Lots of songs  here and there but 2 that come quickly to mind are 21st Century Schizoid Man and Epitaph from KC's  first LP....



Edited by dr wu23 - December 06 2020 at 14:00
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Post Options Post Options   Thanks (0) Thanks(0)   Quote MortSahlFan Quote  Post ReplyReply Direct Link To This Post Posted: December 06 2020 at 14:27
Pink Floyd (tons)

The Doors - Five to One
https://www.scribd.com/document/382737647/MortSahlFan-Song-List
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Post Options Post Options   Thanks (1) Thanks(1)   Quote Snicolette Quote  Post ReplyReply Direct Link To This Post Posted: December 06 2020 at 14:29
Strawbs, with "New World," "Part of the Union," and even "The Hangman and the Papist," those three come to mind right off, with them.  And yes, to Zappa!  One of the best and brightest.

Edited by Snicolette - December 07 2020 at 08:52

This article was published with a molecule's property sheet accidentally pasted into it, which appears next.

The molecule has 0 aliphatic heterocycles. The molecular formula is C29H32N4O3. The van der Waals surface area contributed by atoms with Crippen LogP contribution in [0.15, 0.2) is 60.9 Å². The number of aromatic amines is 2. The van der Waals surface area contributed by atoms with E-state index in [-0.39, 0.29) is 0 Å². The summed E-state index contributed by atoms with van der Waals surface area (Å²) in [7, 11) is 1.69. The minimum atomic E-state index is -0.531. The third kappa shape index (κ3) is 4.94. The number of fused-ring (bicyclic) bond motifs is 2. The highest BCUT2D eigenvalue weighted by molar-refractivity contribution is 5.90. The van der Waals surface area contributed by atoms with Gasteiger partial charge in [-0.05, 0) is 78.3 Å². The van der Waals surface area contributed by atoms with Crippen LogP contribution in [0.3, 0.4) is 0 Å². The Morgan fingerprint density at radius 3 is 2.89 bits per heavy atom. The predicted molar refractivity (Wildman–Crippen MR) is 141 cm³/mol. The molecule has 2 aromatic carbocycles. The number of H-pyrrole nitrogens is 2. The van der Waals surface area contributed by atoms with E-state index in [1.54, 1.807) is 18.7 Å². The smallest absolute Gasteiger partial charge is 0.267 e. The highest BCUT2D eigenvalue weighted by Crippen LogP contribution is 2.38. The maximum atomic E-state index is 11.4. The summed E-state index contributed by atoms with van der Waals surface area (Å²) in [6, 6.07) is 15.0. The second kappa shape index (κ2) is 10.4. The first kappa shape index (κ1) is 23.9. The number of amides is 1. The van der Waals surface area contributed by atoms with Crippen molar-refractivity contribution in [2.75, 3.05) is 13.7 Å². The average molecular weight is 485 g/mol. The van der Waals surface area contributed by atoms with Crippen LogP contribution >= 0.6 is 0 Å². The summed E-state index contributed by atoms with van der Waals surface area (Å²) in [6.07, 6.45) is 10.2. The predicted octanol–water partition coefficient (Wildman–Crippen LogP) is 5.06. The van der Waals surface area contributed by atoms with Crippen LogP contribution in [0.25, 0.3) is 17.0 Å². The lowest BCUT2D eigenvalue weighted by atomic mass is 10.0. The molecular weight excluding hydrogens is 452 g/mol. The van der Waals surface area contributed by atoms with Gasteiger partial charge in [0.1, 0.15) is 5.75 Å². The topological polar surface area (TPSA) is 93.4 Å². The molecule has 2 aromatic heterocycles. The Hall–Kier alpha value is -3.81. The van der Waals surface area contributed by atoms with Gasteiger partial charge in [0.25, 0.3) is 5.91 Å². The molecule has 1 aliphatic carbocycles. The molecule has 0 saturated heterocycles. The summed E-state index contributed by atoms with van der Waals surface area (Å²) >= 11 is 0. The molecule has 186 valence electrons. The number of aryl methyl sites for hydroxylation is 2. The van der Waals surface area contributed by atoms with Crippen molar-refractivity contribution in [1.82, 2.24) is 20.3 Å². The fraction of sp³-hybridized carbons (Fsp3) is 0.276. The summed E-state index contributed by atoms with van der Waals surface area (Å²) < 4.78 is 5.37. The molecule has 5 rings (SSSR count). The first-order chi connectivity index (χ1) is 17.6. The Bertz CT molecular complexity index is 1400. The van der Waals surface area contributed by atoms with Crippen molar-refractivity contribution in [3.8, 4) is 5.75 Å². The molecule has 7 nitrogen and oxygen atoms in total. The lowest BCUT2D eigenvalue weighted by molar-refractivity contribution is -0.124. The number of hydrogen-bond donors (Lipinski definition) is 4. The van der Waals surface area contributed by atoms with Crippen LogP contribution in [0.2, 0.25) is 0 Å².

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Post Options Post Options   Thanks (0) Thanks(0)   Quote octopus-4 Quote  Post ReplyReply Direct Link To This Post Posted: December 07 2020 at 03:54
What about Marillion? Clutching At Straws and Brave. Also the first solo by Fish has Big Wedge and Family Business 
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Post Options Post Options   Thanks (0) Thanks(0)   Quote Ronstein Quote  Post ReplyReply Direct Link To This Post Posted: December 07 2020 at 03:58
Originally posted by lazland lazland wrote:

Originally posted by AFlowerKingCrimson AFlowerKingCrimson wrote:

Selling England comes to mind.

Another exceptional example, btw, is Martin Orford’s exceptional lyrics (and music) on The Old Road, especially the title track and The Endgame. Jim Garten provided this site with the finest interview we have seen when he questioned Martin about the events which led to his retirement from the music industry, and whether you agreed with him, or not, you feel intrinsically bound to him when listening to the lyrics on this fine work.

The Old Road is probably one of my favorite albums of all time. 
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Post Options Post Options   Thanks (0) Thanks(0)   Quote Frenetic Zetetic Quote  Post ReplyReply Direct Link To This Post Posted: December 07 2020 at 04:20